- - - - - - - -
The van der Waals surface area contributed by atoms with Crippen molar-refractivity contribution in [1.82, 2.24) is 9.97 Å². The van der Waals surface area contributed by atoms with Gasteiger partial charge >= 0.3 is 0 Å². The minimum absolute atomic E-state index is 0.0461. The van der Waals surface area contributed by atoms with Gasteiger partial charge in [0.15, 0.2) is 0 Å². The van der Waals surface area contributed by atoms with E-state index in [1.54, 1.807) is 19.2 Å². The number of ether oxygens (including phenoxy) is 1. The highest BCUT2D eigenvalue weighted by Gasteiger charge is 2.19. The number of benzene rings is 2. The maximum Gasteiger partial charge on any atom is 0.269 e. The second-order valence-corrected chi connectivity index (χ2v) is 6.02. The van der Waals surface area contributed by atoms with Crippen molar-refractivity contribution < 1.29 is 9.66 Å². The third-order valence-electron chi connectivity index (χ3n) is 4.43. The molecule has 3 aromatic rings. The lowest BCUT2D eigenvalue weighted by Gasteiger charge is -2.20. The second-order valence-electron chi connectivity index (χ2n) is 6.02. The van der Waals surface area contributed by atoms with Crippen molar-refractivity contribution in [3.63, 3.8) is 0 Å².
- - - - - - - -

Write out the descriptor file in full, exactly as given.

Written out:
The van der Waals surface area contributed by atoms with Crippen molar-refractivity contribution in [1.82, 2.24) is 9.97 Å². The van der Waals surface area contributed by atoms with Gasteiger partial charge >= 0.3 is 0 Å². The minimum absolute atomic E-state index is 0.0461. The van der Waals surface area contributed by atoms with Gasteiger partial charge in [0.15, 0.2) is 0 Å². The van der Waals surface area contributed by atoms with E-state index in [1.54, 1.807) is 19.2 Å². The number of ether oxygens (including phenoxy) is 1. The highest BCUT2D eigenvalue weighted by Gasteiger charge is 2.19. The number of benzene rings is 2. The maximum Gasteiger partial charge on any atom is 0.269 e. The second-order valence-corrected chi connectivity index (χ2v) is 6.02. The van der Waals surface area contributed by atoms with Crippen molar-refractivity contribution < 1.29 is 9.66 Å². The third-order valence-electron chi connectivity index (χ3n) is 4.43. The molecule has 3 aromatic rings. The lowest BCUT2D eigenvalue weighted by Gasteiger charge is -2.20. The second-order valence-electron chi connectivity index (χ2n) is 6.02. The van der Waals surface area contributed by atoms with Crippen molar-refractivity contribution in [3.63, 3.8) is 0 Å².